The other dynamic at play is family conflict, with readers introduced to Gilad’s son and daughter. Mitu, his son, is a chip off the old block, and a loyal warrior whose code of honour reflects his father’s. Gilad’s daughter, Xaran, is the apple that fell further from the tree. Her exposure to her father’s life of violence has consumed her. She lacks a moral compass and is willing to kill whoever it takes. These differences in approach create tension between the family members, and show that even after six thousand years, a family can be just as dysfunctional as ever.
Primary artist Trevor Hairsine is a great fit for Eternal Warrior, capturing the chaotic nature of the battle, mixing up panel sizes to control the pace. Tight panels highlight single actions, while wide panels show a much larger scope of the battlefield. There’s also a balance to the violence, with plenty of it present. However, it’s always partially obscured by a figure of the border panel, and never the centrepiece. This approach gives the battle impact without the reliance on excessive gore. While there’s some, the reader can fill in the blanks for much of it.
Artist Clayton Craine is responsible for the flashback sequences throughout the book, but I personally don’t think he’s the right fit for them. The subject matter is grounded too much in reality for the digital painted style to work, with Craine’s style functioning more effectively in the context of science fiction. Valiant will eventually find the right comic for him in Rai, which How to Love Comics will be covering in our next edition of this column. Until then, Craine isn’t playing to his strengths.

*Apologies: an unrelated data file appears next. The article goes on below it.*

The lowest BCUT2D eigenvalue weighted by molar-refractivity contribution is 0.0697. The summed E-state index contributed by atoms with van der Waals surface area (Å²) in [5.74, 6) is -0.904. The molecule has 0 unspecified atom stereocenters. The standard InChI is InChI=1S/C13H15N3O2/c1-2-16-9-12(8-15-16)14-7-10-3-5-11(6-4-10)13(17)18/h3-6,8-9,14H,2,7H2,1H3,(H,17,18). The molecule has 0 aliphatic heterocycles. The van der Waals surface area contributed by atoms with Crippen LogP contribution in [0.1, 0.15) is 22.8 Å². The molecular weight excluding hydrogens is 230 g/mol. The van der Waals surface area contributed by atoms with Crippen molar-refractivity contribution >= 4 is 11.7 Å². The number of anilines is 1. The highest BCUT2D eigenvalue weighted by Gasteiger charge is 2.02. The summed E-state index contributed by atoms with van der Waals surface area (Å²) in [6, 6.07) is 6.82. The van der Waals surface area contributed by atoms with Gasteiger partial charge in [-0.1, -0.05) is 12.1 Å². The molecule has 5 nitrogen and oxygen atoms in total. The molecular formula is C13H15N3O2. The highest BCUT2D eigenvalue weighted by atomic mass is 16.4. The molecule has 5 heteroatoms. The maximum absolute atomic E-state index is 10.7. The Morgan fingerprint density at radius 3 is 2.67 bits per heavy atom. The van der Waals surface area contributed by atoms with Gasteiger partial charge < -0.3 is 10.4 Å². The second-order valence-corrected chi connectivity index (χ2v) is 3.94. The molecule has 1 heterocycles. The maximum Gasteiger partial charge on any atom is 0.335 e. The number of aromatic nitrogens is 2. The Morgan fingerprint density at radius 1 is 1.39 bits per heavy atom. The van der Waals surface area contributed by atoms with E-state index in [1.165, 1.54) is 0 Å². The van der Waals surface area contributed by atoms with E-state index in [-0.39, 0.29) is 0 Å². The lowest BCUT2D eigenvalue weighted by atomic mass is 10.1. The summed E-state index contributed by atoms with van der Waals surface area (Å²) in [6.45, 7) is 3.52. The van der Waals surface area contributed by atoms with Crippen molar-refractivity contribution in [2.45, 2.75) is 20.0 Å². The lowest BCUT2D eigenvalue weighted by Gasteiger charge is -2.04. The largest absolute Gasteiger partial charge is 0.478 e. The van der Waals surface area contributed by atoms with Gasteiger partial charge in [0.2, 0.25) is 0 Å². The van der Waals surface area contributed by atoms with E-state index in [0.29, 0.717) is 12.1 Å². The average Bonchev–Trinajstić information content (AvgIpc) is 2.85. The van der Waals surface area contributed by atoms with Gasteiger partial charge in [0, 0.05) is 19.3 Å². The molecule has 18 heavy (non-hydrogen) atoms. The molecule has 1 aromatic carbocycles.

You might be a bit confused about Eternal Warrior’s role if this is your first exposure to the character. It was clearly spelt out in the second arc of Archer & Armstrong (where he first appeared), but it’s more ambiguous here. Considering it’s been established in another title, it would’ve been better for readers to receive more of an explanation upfront. For the uninitiated, you’re stuck piecing it together over the course of four issues. (Or, reading this column’s summary.)
While it makes uninitiated readers work harder than they need to, this opening arc is a solid introduction to the Eternal Warrior. It’s a comic that’s less focused on its main plot and more interested in exploring the by-products and themes that it creates. This is where the most interesting elements are, and this is what will keep you reading.
Want to read more Eternal Warrior? Check out the subsequent trade paperbacks in the series:
Eternal Warrior Volume 2: Eternal Emperor
Written by Greg Pak. Art by Robert Gill.
Collects: Eternal Warrior #5-8
Eternal Warrior Volume 3: Eternal Emperor
Written by Peter Milligan. Art by Cary Nord.
Collects: Eternal Warrior: Days of Steel #1-3
Unfortunately, this series ran for less than a year. It was revived as “Wrath of The Eternal Warrior” a few years later.
We’re heading to the year 4001 AD for “Rai”. I hope you can join us!